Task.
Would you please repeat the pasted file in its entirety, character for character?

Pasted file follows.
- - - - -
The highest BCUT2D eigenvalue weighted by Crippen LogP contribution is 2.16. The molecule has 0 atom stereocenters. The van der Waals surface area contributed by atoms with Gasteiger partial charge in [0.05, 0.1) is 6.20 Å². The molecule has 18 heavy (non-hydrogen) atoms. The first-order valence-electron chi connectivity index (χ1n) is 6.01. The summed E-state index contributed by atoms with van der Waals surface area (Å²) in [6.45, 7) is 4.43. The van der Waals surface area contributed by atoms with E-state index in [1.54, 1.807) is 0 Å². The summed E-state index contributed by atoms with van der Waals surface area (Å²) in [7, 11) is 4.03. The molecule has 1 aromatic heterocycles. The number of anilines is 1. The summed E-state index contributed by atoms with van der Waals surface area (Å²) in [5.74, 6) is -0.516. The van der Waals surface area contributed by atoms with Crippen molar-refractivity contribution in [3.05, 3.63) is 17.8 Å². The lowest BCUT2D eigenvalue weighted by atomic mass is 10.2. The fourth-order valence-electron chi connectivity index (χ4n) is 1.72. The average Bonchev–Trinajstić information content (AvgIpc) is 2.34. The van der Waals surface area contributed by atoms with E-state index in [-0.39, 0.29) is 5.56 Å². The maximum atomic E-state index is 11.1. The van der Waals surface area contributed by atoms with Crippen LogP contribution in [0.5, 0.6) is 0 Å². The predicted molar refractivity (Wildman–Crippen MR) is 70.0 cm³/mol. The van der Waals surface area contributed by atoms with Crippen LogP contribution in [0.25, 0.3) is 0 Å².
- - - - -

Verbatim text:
The highest BCUT2D eigenvalue weighted by Crippen LogP contribution is 2.16. The molecule has 0 atom stereocenters. The van der Waals surface area contributed by atoms with Gasteiger partial charge in [0.05, 0.1) is 6.20 Å². The molecule has 18 heavy (non-hydrogen) atoms. The first-order valence-electron chi connectivity index (χ1n) is 6.01. The summed E-state index contributed by atoms with van der Waals surface area (Å²) in [6.45, 7) is 4.43. The van der Waals surface area contributed by atoms with E-state index in [1.54, 1.807) is 0 Å². The summed E-state index contributed by atoms with van der Waals surface area (Å²) in [7, 11) is 4.03. The molecule has 1 aromatic heterocycles. The number of anilines is 1. The summed E-state index contributed by atoms with van der Waals surface area (Å²) in [5.74, 6) is -0.516. The van der Waals surface area contributed by atoms with Crippen molar-refractivity contribution in [3.05, 3.63) is 17.8 Å². The lowest BCUT2D eigenvalue weighted by atomic mass is 10.2. The fourth-order valence-electron chi connectivity index (χ4n) is 1.72. The average Bonchev–Trinajstić information content (AvgIpc) is 2.34. The van der Waals surface area contributed by atoms with E-state index in [-0.39, 0.29) is 5.56 Å². The maximum atomic E-state index is 11.1. The van der Waals surface area contributed by atoms with Crippen LogP contribution in [0.5, 0.6) is 0 Å². The predicted molar refractivity (Wildman–Crippen MR) is 70.0 cm³/mol. The van der Waals surface area contributed by atoms with Crippen LogP contribution in [0.25, 0.3) is 0 Å².